A Louisiana expat sends this story of a small north Louisiana town on its last legs:
While people traveling down Louisiana 15 could actually pass through Gilbert and not realize it, Sharp said the village has more than meets the eye.
She said it’s the people who reside in Gilbert that make it worth stopping.
“I love Gilbert. Everybody as a community comes together here and that’s what makes a town,” Sharp said.
Ezell said the village continues to be close-knit. Whenever there is a death or an emergency, the entire village rallies to help one another.
The question is, for how long?
“There is no industry in Gilbert. Farming is pretty much it,” Carroll said. “If you go to school and get a degree, or if you want to be any kind of professional, you have to leave town.”
Gilbert officials are concerned these youth may opt to move somewhere else, leaving the town with few people to lead in the future.
“There’s nothing really here for the young people to do — they have to leave to go to work. Other than farming and dirt business, there’s not much for them,” Stephens said.
“It’s a high concern of mine because in 10 to 15 years, there won’t be anyone left. As long as I can keep going, I won’t let that happen, but right now there’s nothing here to keep our children.
“In the next 10 to 15 years, a lot of these towns will just wither away.”
I wonder: will this be my town too? There is little economic diversity here, and the local political leaders can’t get their act together on development. Someone told me the other day that the police jury (the governing body in the parish) refused to approve a zoning request for a housing development in a certain part of the parish, supposedly because they want development to be focused on another part of the parish. I don’t know if this is true, but if so, it’s a classic example of short-sightedness. There is a chronic affordable housing shortage here. We need places for middle and lower middle income people to live. Without housing, how can we attract new industries here? And so forth.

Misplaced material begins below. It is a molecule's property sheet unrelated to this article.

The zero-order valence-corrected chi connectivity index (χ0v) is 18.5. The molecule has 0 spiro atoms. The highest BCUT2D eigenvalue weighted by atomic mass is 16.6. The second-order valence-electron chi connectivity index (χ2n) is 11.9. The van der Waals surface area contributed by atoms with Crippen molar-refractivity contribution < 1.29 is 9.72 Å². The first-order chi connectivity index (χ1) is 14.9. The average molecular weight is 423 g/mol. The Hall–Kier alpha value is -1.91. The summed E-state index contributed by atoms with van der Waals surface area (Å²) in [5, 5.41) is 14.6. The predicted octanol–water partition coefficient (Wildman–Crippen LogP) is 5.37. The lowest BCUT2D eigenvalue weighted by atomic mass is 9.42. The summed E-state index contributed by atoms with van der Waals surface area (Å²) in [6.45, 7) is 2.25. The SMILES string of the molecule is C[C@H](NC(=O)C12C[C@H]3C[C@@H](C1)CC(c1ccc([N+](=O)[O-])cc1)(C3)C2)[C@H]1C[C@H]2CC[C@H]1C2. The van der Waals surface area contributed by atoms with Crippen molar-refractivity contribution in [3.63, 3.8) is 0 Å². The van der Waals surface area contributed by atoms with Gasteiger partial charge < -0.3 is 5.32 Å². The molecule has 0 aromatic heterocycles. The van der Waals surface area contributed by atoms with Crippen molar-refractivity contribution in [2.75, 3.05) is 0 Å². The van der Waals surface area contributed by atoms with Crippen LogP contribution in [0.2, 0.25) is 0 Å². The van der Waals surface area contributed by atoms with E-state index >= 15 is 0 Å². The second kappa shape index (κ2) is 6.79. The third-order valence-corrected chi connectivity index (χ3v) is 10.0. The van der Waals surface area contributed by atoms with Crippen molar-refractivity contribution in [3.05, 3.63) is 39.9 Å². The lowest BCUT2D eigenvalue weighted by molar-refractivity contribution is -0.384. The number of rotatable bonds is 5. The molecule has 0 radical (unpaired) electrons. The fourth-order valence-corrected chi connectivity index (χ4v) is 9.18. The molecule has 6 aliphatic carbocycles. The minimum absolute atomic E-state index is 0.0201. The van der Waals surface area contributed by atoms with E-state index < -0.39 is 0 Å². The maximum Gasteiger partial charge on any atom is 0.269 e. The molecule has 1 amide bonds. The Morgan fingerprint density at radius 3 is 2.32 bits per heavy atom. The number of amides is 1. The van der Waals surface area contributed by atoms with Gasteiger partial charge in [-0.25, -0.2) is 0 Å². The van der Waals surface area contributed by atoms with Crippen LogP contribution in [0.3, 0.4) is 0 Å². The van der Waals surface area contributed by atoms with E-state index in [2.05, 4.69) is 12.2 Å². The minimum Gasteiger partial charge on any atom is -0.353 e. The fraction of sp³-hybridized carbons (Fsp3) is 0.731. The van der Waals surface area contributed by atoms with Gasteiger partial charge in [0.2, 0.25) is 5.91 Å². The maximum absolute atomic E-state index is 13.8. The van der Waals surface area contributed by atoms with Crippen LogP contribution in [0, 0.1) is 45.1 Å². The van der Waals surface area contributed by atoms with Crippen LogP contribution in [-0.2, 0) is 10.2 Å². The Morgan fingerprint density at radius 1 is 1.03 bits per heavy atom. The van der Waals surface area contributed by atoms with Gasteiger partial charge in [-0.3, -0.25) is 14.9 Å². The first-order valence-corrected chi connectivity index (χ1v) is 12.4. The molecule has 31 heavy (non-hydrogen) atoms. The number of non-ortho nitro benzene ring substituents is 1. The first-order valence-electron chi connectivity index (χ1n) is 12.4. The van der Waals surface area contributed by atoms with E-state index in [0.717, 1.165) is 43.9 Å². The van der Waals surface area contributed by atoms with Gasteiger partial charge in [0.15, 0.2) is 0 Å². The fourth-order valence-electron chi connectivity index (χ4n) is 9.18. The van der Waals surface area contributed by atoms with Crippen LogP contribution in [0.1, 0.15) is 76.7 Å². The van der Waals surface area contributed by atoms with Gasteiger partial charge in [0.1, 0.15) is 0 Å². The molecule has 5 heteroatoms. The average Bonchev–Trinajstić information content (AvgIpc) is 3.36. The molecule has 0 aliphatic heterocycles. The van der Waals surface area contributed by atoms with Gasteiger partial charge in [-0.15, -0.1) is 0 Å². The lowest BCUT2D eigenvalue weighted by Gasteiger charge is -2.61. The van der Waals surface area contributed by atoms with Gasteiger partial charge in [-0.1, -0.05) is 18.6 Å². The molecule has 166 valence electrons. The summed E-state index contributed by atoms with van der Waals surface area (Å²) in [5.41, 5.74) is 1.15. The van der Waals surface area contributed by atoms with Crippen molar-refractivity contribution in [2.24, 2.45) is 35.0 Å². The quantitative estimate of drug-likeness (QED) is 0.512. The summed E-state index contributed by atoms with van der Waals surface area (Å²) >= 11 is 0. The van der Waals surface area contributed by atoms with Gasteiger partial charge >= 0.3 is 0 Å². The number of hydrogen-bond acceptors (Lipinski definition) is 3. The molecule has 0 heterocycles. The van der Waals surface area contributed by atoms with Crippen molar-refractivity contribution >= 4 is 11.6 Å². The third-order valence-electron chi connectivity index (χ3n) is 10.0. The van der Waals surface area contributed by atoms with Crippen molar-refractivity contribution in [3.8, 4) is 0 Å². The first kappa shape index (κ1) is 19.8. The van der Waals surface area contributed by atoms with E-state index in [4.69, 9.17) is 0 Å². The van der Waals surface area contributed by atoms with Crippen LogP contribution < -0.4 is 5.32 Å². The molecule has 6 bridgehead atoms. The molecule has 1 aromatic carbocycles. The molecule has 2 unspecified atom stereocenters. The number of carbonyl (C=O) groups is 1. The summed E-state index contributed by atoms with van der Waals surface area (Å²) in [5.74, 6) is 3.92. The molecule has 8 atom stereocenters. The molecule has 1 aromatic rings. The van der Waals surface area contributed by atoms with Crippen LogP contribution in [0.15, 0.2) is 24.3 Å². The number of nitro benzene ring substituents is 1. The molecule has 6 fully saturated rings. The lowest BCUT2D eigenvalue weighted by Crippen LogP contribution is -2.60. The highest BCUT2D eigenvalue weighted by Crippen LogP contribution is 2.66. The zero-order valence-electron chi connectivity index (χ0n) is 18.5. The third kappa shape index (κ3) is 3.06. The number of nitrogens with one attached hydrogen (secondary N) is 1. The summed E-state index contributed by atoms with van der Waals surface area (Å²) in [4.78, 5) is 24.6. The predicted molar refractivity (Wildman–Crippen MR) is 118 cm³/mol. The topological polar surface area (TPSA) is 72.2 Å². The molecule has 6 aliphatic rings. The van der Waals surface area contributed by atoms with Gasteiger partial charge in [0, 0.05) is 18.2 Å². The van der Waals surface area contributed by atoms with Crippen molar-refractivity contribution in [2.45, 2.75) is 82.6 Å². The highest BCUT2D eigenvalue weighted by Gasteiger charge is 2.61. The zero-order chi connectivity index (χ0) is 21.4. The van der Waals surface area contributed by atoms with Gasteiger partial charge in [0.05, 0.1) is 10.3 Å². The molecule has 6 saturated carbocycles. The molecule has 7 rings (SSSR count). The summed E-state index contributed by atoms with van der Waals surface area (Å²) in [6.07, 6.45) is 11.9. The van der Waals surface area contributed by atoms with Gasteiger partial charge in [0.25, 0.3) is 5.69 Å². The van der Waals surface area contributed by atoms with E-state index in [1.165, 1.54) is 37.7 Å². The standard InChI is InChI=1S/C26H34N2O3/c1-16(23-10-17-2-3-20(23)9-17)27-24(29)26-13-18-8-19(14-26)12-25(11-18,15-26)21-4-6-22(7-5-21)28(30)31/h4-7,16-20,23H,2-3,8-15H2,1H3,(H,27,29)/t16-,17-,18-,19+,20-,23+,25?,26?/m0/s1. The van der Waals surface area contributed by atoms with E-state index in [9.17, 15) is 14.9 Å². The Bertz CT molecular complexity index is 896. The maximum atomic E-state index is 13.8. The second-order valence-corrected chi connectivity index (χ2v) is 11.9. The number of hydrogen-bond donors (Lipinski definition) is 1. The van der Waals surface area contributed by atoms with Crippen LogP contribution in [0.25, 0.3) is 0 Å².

People in our town say that politics is holding the place back, regarding economic development. I hear this all the time, from all different kinds of people. It sounds like Gilbert’s problem is somewhat different from my town’s, but the overall point — that towns die from loss of the next generation, and you lose the next generation when they have no way to support themselves and their family — is a challenge common to many small towns.
This past weekend in Natchitoches, I spoke to several old friends who talked about how small towns can be really great and affordable places for people in particular lines of work — especially those who can work via broadband. There’s a guy from southern California who teaches at my old school, who is said to have up and moved with his family to the middle of north Louisiana to teach because he couldn’t afford California life anymore. If you can work online, or have a specialized skill that can be utilized locally, why not? On the other hand, not everybody can work by broadband, and a community that builds its future on broadband-dependent jobs will have no place for working-class people, except in service jobs. Still, better than nothing, right?
This is a problem.
I wonder, readers: are any of you living in small towns that are growing and healthy, and navigating this challenge well? If so, what are they doing right? If not, what are they doing wrong?